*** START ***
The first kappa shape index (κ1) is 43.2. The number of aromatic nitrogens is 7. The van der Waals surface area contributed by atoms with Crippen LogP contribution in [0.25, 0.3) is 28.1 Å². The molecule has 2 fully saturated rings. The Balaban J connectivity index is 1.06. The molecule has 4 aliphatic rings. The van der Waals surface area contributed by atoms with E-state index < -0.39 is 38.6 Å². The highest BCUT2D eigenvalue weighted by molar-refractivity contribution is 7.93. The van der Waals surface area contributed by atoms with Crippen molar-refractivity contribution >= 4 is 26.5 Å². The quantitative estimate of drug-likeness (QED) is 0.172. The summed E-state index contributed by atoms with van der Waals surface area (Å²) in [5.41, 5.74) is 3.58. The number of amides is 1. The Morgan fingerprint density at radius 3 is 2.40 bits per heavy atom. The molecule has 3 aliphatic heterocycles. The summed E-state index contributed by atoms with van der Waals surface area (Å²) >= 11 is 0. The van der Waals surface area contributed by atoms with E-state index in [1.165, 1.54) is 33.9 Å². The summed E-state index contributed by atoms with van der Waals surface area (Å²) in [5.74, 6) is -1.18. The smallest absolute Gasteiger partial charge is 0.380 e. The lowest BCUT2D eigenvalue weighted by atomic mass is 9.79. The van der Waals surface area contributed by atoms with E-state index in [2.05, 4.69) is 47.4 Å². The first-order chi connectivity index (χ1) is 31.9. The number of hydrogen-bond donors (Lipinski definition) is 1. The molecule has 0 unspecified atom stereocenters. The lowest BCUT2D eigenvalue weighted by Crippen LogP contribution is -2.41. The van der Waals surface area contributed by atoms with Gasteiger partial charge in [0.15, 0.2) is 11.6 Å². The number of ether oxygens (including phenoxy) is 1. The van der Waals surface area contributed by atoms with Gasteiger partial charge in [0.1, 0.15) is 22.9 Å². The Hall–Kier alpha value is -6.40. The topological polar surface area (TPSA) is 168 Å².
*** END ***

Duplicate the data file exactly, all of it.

The first kappa shape index (κ1) is 43.2. The number of aromatic nitrogens is 7. The van der Waals surface area contributed by atoms with Crippen LogP contribution in [0.25, 0.3) is 28.1 Å². The molecule has 2 fully saturated rings. The Balaban J connectivity index is 1.06. The molecule has 4 aliphatic rings. The van der Waals surface area contributed by atoms with E-state index < -0.39 is 38.6 Å². The highest BCUT2D eigenvalue weighted by molar-refractivity contribution is 7.93. The van der Waals surface area contributed by atoms with Crippen molar-refractivity contribution >= 4 is 26.5 Å². The quantitative estimate of drug-likeness (QED) is 0.172. The summed E-state index contributed by atoms with van der Waals surface area (Å²) in [5.41, 5.74) is 3.58. The number of amides is 1. The Morgan fingerprint density at radius 3 is 2.40 bits per heavy atom. The molecule has 3 aliphatic heterocycles. The summed E-state index contributed by atoms with van der Waals surface area (Å²) >= 11 is 0. The van der Waals surface area contributed by atoms with E-state index in [1.165, 1.54) is 33.9 Å². The summed E-state index contributed by atoms with van der Waals surface area (Å²) in [5.74, 6) is -1.18. The smallest absolute Gasteiger partial charge is 0.380 e. The lowest BCUT2D eigenvalue weighted by atomic mass is 9.79. The van der Waals surface area contributed by atoms with E-state index in [2.05, 4.69) is 47.4 Å². The first-order chi connectivity index (χ1) is 31.9. The number of hydrogen-bond donors (Lipinski definition) is 1. The molecule has 0 unspecified atom stereocenters. The lowest BCUT2D eigenvalue weighted by Crippen LogP contribution is -2.41. The van der Waals surface area contributed by atoms with Gasteiger partial charge in [0.15, 0.2) is 11.6 Å². The number of ether oxygens (including phenoxy) is 1. The van der Waals surface area contributed by atoms with Gasteiger partial charge in [0.1, 0.15) is 22.9 Å². The Hall–Kier alpha value is -6.40. The topological polar surface area (TPSA) is 168 Å².